Former Bank of China President Li Lihui: Developed Countries Are Changing Attitudes Towards Cryptocurrency Regulation
Li Lihui, former president of the Bank of China and now head of the blockchain research at the National Internet Finance Association of China, said in Beijing on Wednesday that some developed countries are changing their attitudes toward cryptocurrency regulation by giving 3 examples.
Singapore’s central bank, the Monetary Authority of Singapore(MAS), have launched a fintech regulatory sandbox in 2015 which gives new fintech companies, including blockchain start-ups, a chance to experiment without having to reply with strict and different rules promulgated by government agencies. MAS has given green light to some ICO projects and does not deem a utility token with a pre-operative platform behind it as a security.
In Japan, bitcoin has been accepted as a legal payment method since April 2017. In the same month,the Japanese Payment Services Act went into effect, bringing bitcoin exchanges under anti-money laundering and know-your-customer(KYC) rules.
In the United States, prior to 2016, the US regulators focused on preventing virtual currency from challenging the status of fiat money. But in 2017,the U.S. Commodity Futures Trading Commission (CFTC) and the U.S. Securities and Exchange Commission (SEC) took new actions to set the cryptocurrency market on the right path. SEC escalated crackdown on some ICO organizers that had violated regulations and labeled some ICO tokens as a security. In last December, CFTC approved two regulated Bitcoin futures products. Besides, the Uniform Law Commission(ULC) introduced its Uniform Regulation of Virtual Currency Business Act last year, seeking to harmonize state laws for businesses that utilize virtual currencies as monetary tools.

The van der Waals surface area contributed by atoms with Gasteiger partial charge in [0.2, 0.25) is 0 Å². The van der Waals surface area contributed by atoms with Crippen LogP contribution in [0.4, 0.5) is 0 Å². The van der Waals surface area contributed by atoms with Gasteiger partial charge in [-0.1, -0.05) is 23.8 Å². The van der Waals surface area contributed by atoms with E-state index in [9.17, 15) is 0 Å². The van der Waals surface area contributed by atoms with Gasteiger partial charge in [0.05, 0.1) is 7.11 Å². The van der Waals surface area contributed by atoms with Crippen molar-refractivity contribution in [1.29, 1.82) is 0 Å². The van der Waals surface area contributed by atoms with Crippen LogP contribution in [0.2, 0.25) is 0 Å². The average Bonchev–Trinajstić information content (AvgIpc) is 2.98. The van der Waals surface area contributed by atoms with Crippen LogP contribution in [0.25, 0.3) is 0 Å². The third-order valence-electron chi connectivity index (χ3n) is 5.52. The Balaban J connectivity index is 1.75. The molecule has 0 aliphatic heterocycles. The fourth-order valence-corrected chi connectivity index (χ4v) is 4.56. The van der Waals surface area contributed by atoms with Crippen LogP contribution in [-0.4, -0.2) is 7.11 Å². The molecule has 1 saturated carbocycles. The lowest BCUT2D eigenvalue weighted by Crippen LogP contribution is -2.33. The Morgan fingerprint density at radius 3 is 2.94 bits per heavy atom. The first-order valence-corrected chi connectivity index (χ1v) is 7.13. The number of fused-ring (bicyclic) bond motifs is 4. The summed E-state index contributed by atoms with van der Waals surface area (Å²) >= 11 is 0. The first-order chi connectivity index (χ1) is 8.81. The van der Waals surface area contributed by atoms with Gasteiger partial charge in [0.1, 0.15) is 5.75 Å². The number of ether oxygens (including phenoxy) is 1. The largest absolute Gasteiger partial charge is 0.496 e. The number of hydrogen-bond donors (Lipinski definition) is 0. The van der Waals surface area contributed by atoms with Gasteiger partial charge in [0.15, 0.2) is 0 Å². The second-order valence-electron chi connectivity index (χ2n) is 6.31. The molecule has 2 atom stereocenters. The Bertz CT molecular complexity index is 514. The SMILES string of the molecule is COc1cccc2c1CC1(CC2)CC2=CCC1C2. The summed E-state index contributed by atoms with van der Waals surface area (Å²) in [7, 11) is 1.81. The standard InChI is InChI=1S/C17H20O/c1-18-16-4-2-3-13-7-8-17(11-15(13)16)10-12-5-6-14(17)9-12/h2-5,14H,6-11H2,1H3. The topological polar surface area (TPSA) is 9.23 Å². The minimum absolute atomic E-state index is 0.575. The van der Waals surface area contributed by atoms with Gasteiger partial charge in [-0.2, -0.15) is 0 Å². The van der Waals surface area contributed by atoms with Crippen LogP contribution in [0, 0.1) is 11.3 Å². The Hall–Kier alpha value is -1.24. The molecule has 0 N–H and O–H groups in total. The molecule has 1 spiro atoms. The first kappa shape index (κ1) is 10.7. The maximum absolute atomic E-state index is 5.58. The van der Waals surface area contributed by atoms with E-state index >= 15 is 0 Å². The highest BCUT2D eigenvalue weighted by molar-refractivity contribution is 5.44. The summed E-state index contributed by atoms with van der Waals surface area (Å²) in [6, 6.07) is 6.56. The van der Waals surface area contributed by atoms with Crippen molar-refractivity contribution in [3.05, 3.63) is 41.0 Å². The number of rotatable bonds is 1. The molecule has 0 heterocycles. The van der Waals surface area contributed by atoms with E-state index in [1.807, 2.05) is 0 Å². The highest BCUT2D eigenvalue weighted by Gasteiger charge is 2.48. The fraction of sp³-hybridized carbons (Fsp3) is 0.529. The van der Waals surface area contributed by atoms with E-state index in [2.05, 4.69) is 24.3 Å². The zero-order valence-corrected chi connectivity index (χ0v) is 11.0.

“To put it simply, Singapore focuses on the innovative experiments in digital finance, Japan doubles its effort to develop the digital financial market, and the United States attaches importance to the regulation of the market. ” Li said, “Meanwhile, China focuses on preventing digital financial risks by banning cryptocurrency trading and ICO activities.”
He put forward 2 suggestions for promoting the development of the cryptocurrency market while preventing systematic financial risks: first, it is required to strengthen the coordination of regulators at various levels to speed up the establishment of digital financial system; second, to introduce regulatory framework first for emerging technology, then law.
In addition, Li also highlighted the functions of blockchain-based official digital currency.
“Whether the official digital currency should replace the status of traditional currency depends on four key factors: efficiency, reliability, cost and law. The state-backed digital currency can hardly rival WeChat Pay and Alipay in the daily payment market, but it could be highly efficient in the centralized marketplace.” Li said.
He believed if China plans to launch a digital draft system, it must have an official digital currency as the solid foundation for liquidation.